She gets Murphy and Emori out of there but locks Sheidheda inside with his followers, believing they’ll tear him apart. Emori’s ready to leave just after Indra orders her guards not to open the door, but Murphy hangs back, concerned about the citizens inside. As it turns out, he has every right to be: he hears screaming and makes the mistake of referring to Sheidheda by his true name in front of the Wonkru guards, letting them know there is a “true Commander” still around… and he doesn’t manage to make it through the door before Sheidheda kills every last Sanctumite in the room.
Covered in blood, he smiles an absolutely psychopathic grin and says, in Trig, “my fight is just beginning.” Indra’s guards bow to him. He’s planned the whole thing — and undoubtedly, he’s planned what’ll come next. Terror is evident on Murphy and Emori’s faces. What an ending for a two-week hiatus!
- I hate to say it, but I think this was the weakest episode of the season so far — unfortunate that it followed one of the best! So much of what was shown here could’ve been sporadic flashbacks or lines of dialogue in a storyline that moved the narrative forward, rather than an entire episode that had nothing to do with the current timeline story of Cadogan (John Pyper-Ferguson), Clarke (Eliza Taylor) and “the key.” I’m getting tired of jumping the story an inch forward, then sliding back to explain how we got there.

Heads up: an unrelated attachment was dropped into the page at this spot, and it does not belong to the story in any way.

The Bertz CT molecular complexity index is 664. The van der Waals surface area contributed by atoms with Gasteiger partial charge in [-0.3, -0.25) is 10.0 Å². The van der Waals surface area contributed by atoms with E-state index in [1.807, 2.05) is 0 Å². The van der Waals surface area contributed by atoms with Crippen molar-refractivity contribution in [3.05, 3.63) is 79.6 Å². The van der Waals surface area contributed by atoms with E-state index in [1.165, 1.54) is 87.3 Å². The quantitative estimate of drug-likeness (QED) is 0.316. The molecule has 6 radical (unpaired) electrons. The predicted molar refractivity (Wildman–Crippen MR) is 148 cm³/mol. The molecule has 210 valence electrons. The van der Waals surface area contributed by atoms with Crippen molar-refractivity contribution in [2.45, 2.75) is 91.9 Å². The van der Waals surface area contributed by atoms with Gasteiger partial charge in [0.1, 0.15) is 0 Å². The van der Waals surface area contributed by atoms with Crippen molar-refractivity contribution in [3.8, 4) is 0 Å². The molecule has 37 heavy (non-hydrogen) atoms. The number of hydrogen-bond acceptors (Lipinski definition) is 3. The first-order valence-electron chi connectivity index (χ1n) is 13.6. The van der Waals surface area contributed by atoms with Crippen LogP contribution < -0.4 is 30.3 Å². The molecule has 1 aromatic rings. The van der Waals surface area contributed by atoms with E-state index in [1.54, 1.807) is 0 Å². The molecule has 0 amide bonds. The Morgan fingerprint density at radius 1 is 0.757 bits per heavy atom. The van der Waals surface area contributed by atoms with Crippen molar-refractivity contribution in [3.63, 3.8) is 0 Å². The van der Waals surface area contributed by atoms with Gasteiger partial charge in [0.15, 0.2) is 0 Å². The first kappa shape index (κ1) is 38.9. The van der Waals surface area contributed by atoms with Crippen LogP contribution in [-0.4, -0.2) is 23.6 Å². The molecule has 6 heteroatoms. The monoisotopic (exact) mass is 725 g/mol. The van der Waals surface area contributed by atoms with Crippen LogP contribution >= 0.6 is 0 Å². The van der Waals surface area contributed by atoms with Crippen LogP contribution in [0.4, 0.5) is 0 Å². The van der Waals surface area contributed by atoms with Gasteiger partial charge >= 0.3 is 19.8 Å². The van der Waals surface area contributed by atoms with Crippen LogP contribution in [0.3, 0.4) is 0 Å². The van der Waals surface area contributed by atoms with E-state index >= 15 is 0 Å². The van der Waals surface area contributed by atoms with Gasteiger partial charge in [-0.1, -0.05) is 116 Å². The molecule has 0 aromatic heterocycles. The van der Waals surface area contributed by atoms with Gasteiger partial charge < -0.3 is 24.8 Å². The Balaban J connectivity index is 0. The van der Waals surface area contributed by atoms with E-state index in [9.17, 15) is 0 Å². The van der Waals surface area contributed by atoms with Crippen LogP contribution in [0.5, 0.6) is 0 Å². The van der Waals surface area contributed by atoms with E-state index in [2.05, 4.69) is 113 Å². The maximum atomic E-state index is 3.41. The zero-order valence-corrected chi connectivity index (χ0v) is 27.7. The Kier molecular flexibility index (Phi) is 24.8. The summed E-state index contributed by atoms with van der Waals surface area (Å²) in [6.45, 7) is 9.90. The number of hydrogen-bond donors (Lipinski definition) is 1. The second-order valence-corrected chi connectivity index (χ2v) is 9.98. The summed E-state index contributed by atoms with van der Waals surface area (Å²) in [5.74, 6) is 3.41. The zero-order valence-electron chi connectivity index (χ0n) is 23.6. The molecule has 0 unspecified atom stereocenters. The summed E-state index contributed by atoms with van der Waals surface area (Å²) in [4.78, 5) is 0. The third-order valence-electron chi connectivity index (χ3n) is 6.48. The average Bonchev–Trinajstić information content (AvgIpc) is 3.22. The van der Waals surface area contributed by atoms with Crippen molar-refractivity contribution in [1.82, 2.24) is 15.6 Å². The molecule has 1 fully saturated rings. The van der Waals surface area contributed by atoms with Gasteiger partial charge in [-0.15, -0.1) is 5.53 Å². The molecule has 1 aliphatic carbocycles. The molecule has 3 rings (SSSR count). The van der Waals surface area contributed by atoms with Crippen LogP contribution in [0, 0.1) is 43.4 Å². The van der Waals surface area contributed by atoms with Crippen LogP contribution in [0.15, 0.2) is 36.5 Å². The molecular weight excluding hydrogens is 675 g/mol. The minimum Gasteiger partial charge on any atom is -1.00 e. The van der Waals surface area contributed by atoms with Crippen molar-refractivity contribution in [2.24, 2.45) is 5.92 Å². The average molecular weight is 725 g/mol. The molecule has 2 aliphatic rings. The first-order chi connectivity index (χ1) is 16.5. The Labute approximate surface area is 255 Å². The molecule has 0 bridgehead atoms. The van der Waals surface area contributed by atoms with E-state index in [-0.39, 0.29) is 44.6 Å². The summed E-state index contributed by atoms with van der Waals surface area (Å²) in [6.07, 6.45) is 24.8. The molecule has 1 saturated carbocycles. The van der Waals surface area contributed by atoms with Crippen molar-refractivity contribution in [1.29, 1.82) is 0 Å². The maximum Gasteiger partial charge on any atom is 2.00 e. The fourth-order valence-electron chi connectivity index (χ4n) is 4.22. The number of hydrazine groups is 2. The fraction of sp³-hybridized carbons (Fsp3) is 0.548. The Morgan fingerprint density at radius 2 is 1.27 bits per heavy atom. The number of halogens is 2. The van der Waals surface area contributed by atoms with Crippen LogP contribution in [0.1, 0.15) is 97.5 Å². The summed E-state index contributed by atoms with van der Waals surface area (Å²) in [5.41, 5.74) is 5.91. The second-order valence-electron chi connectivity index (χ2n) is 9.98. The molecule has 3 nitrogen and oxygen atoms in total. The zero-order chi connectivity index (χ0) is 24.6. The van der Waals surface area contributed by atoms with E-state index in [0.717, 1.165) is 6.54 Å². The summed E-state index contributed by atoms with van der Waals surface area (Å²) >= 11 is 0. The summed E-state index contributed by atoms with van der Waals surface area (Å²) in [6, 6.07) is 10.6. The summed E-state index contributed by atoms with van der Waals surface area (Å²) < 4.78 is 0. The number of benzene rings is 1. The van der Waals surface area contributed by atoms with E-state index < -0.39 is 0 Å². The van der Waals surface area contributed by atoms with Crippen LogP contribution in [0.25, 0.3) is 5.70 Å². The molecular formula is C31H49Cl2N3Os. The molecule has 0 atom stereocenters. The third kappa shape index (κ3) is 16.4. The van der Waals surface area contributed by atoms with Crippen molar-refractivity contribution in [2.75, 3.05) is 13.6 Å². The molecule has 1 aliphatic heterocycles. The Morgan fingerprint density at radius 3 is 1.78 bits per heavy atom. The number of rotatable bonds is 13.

- When are characters going to start dying? I don’t want a bloodbath, but the narrative needs something in order for the stakes to feel real. I was predicting either Emori or Diyoza, or both, wouldn’t make it through this episode. I was wrong. But without any major character deaths (we all know Bellamy’s not dead), the stakes feel low and it’s hard to get invested in the conflict.
- Remember what I said about Levittavia? Yeah, unfortunately, I half-rescind it. I know there are only seven episodes left, but I was hoping for more; more bonding between them, more dialogue and more exploration of their bond with a scene like this in the last few episodes. I thought their big scene was rushed: I found myself wishing he’d left after O jokingly said she didn’t feel anything, either, or they’d just talked, letting the tension between them simmer a little longer. O hasn’t let herself feel much of anything for anyone since Lincoln (Ricky Whittle), who’s arguably her “true love,” so this moment could’ve been more meaningful.
- A whole star in this episode’s rating is dedicated to Sheidheda’s speech at the end, which gave me chills. I had no idea how this show was going to keep J.R. Bourne around if Russell was gone, but I’m SO glad they did.
- I’m starting to believe Gaia (Tati Gabrielle)’s disappearance is tied to Bellamy (Bob Morley) somehow, if only because she’s been gone for so many episodes with no hint as to where she ended up. Maybe she’s on that mountain that was mentioned briefly this episode?
- Rating: 2 out of 5 stars — some bright spots in the Sheidheda story, but overall, it’s unfortunate that The 100 is continuing to tread water with so few episodes left to tell its story.
The 100, Wednesdays, 8/7c, The CW